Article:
Now that I have four sprint triathlons under my belt, I am ready to take home the Olympic gold in Rio 2018. (Bahahahaha!) Ok, competitive tris may not be in my future, but more races definitely are.
I am writing this blog post for those of you out there who think, “Hey, if LP can do this, I can too.” You know what? You can! And I bet you can do it better, faster, and more gracefully than I have (all thanks to my super helpful tips.)
1. Focus on Your Worst Sport – I picked up this gem from a tri clinic. If there is one sport your feel uncomfortable with (cycling for me), then spend more of your training time on that sport. Doing this will give you extra confidence during your race.
2. Buy Sweat Wicking Socks – Do you know what makes for an unhappy first time triathlete? Running in saturated cotton socks and getting blisters. Solution? Wear sweat wicking socks designed to let moisture out instead of sponging it all up!
3. Pack Your Bag – You need a ton of shit for a tri. (Just being honest.) So, I recommend making a packing list and gathering everything you need well in advance. You don’t want to get to the race to find out you didn’t remember a change of dry clothes after the race.
4. Diversify Your Training – Some people spend hours every day training for these races. For those of us that don’t have 28 hour days, I suggest one sport a day. One day swim, one day bike, one day run, etc. I also recommend at least one session with weights each week – it will help muscles. There are some newbie-tri training plans out there if you want something with more structure.
5. Embrace the Start – I am learning that there are many ways to start a tri. Pools, beach runs, treading water, pier dives… so many options. Do some research to figure out how your race will start so you can mentally prepare for the upcoming frenzy. (For the Erie race, they didn’t post that information so I stalked past year pictures to learn it was a beach start race.)
6. You Don’t Need a Road/Tri Bike To Complete a Tri– Bikes are the most expensive necessary component of tris. If you are just testing the waters with these race, use whatever bike you have. If all you have is a mountain bike, use that. If it has two wheels, it will get you the distance. Sure road bikes will be faster, but why spend $1500 on a bike if you discover you don’t care for racing?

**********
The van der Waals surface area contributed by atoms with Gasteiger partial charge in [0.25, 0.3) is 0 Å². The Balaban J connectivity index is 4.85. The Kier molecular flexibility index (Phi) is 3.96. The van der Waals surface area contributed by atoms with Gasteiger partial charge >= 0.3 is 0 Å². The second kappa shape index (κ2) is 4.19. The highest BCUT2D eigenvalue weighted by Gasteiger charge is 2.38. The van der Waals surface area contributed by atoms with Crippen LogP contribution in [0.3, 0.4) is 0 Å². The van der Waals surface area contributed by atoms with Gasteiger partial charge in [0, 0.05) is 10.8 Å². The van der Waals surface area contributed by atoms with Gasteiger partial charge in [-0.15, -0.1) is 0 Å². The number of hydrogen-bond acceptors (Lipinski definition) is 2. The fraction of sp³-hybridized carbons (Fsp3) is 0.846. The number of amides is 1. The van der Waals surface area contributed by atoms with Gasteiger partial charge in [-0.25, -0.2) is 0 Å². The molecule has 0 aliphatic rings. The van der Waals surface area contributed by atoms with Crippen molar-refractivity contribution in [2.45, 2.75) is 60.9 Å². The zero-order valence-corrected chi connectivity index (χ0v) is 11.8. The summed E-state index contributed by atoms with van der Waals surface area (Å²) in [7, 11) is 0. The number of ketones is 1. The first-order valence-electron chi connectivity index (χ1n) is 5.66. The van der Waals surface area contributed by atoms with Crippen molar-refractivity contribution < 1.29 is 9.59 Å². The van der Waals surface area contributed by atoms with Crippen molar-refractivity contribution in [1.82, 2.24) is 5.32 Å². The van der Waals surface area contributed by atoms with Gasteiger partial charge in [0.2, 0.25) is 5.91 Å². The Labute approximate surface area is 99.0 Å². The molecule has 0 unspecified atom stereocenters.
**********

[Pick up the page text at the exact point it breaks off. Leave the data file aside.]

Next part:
7. Try a Sprint First – Maybe you are already a stellar athlete and the thought of a mile swim, 26 mike bike, and 10K run doesn’t scare your pants off. To you I still recommend starting with a short distance – not because you can’t do a longer one, but because the transitions are killer.
8. Register for Races Early – If this is going to be your “thing” for the year (some people prefer the term goal), you will need to plan and register early. Many of the larger races sell out months in advance. (In the DMV area, August and September races sold out by April!) Plan ahead so that you have options!
9. Don’t Fear the Wetsuit – I feared the wetsuit, and, as a result I lost round 1. The do make LP-sized wetsuits, so I am sure they make them in your size too. YouTube is helpful for learning how to get one on and off. Plus, at my first wetsuit-wearing tri, there were other newbies trying to get theirs on too – so people will help.
10. Train for Transitions – Swim to Bike takes the longest (for me) because of the wardrobe change. Bike to Run is the hardest (for me) physically because of the sudden shift in muscle groups. I would practice going from a pool to a bike or run, and then again from a bike to a run. Maybe it won’t make the rubber legs issue go away, but it will at least give you an idea how it will feel on race day!
Ready? Go Try a Tri!